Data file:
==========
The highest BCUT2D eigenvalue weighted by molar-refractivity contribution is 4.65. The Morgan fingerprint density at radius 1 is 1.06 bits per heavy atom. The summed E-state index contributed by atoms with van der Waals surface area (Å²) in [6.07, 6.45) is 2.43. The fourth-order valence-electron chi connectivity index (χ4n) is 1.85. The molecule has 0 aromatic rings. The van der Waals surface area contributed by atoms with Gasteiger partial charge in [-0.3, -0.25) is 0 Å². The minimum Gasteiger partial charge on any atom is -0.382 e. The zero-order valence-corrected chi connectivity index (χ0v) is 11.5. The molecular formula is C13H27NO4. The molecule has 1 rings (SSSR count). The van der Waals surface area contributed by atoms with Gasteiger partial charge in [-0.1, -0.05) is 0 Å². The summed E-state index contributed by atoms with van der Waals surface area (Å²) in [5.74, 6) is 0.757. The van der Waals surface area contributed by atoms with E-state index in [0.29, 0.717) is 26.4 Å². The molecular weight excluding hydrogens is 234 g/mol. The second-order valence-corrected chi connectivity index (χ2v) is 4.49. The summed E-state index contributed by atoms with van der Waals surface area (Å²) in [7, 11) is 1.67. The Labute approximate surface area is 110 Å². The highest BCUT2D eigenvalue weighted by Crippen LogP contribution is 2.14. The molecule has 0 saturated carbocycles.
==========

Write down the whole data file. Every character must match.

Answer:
The highest BCUT2D eigenvalue weighted by molar-refractivity contribution is 4.65. The Morgan fingerprint density at radius 1 is 1.06 bits per heavy atom. The summed E-state index contributed by atoms with van der Waals surface area (Å²) in [6.07, 6.45) is 2.43. The fourth-order valence-electron chi connectivity index (χ4n) is 1.85. The molecule has 0 aromatic rings. The van der Waals surface area contributed by atoms with Gasteiger partial charge in [-0.3, -0.25) is 0 Å². The minimum Gasteiger partial charge on any atom is -0.382 e. The zero-order valence-corrected chi connectivity index (χ0v) is 11.5. The molecular formula is C13H27NO4. The molecule has 1 rings (SSSR count). The van der Waals surface area contributed by atoms with Gasteiger partial charge in [-0.1, -0.05) is 0 Å². The summed E-state index contributed by atoms with van der Waals surface area (Å²) in [5.74, 6) is 0.757. The van der Waals surface area contributed by atoms with E-state index in [0.29, 0.717) is 26.4 Å². The molecular weight excluding hydrogens is 234 g/mol. The second-order valence-corrected chi connectivity index (χ2v) is 4.49. The summed E-state index contributed by atoms with van der Waals surface area (Å²) in [7, 11) is 1.67. The Labute approximate surface area is 110 Å². The highest BCUT2D eigenvalue weighted by Crippen LogP contribution is 2.14. The molecule has 0 saturated carbocycles.